Particular aspects of environmental impact of potentially risk elements from airborne particulate matter
J. Száková, J. Sysalová, P. Tlustošhttps://doi.org/10.17221/3613-PSECitation:Száková J., Sysalová J., Tlustoš P. (2005): Particular aspects of environmental impact of potentially risk elements from airborne particulate matter. Plant Soil Environ., 51: 376-383.
Two simple experiments were carried out to demonstrate two possible ways of environmental impact of element contents in airborne particulate matter. In the first part of the experiment, the response of three rural dust samples applied into the soil were assessed in pot experiment to observe uptake of As, Cd, Pb, and Zn by aboveground biomass of oat (Avena sativa L.). Although the element contents in dust samples exceeded significantly total element contents in soil, the element content in plants was not affected by single-rate soil amendment with rural dust sample. Soil sorption capacity and neutral pH of the experimental soil (7.0) was sufficient for immobilization of the elements. However, potentially mobilizable portions (0.005 mol/l DTPA extractable) of elements significantly increased (Cd by 116%, Pb by 39%, Zn by 50%) in the treated soil, which suggests a possible release of these elements in long-term horizon. On the contrary, high percentages of potentially toxic elements (Cd, Zn, Ni) in the most mobile (exchangeable) fractions were determined in the second part of investigation in two urban dust samples collected in Prague Letná automobile tunnel, and Prague subway station Museum. These results suggest possible direct impact of mobile, and thus potentially bio-available, element fractions on human environment. The results of both particular experiments cannot give complete information concerning behavior of harmful pollutants in airborne particulate matter and their influence on human health. They can however indicate two of possible ways of environmental pollution with this material. Yet, it would require a more detailed investigation in future.Keywords:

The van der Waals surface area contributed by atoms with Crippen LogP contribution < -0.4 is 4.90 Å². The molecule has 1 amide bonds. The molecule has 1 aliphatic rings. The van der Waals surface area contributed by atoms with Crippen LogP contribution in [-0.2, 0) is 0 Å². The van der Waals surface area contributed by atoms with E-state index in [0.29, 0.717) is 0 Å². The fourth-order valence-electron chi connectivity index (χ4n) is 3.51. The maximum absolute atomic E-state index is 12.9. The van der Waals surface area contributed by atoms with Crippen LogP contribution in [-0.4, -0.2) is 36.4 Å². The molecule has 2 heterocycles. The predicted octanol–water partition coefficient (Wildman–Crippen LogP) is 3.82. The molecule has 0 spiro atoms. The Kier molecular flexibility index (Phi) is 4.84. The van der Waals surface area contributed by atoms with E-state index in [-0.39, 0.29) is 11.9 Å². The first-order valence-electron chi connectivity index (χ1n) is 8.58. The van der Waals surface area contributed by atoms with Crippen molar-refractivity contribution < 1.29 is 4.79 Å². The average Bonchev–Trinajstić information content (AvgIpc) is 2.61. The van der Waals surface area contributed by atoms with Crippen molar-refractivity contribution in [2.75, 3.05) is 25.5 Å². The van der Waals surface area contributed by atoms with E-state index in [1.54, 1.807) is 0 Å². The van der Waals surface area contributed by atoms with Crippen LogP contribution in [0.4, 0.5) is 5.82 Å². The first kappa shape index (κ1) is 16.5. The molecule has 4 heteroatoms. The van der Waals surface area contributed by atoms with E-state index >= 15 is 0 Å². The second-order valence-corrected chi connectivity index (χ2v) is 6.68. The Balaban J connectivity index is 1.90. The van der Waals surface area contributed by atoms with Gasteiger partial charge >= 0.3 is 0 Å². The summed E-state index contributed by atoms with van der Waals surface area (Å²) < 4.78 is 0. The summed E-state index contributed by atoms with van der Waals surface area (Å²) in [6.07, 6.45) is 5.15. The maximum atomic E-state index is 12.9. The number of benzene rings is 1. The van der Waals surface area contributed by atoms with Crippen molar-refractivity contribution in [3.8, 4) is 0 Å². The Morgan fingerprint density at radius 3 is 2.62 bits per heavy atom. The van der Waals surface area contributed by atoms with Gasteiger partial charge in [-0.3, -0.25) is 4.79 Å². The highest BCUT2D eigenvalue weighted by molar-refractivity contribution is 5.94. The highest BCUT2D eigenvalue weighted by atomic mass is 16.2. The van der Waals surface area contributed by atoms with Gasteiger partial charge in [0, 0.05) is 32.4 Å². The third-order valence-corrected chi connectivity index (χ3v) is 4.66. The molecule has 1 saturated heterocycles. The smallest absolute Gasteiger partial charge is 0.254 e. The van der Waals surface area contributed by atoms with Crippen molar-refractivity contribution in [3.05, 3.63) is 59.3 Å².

gypsum treatment of soils; soil tests; phosphorus; potassium; magnesium; calcium; manganese; boron; sulphur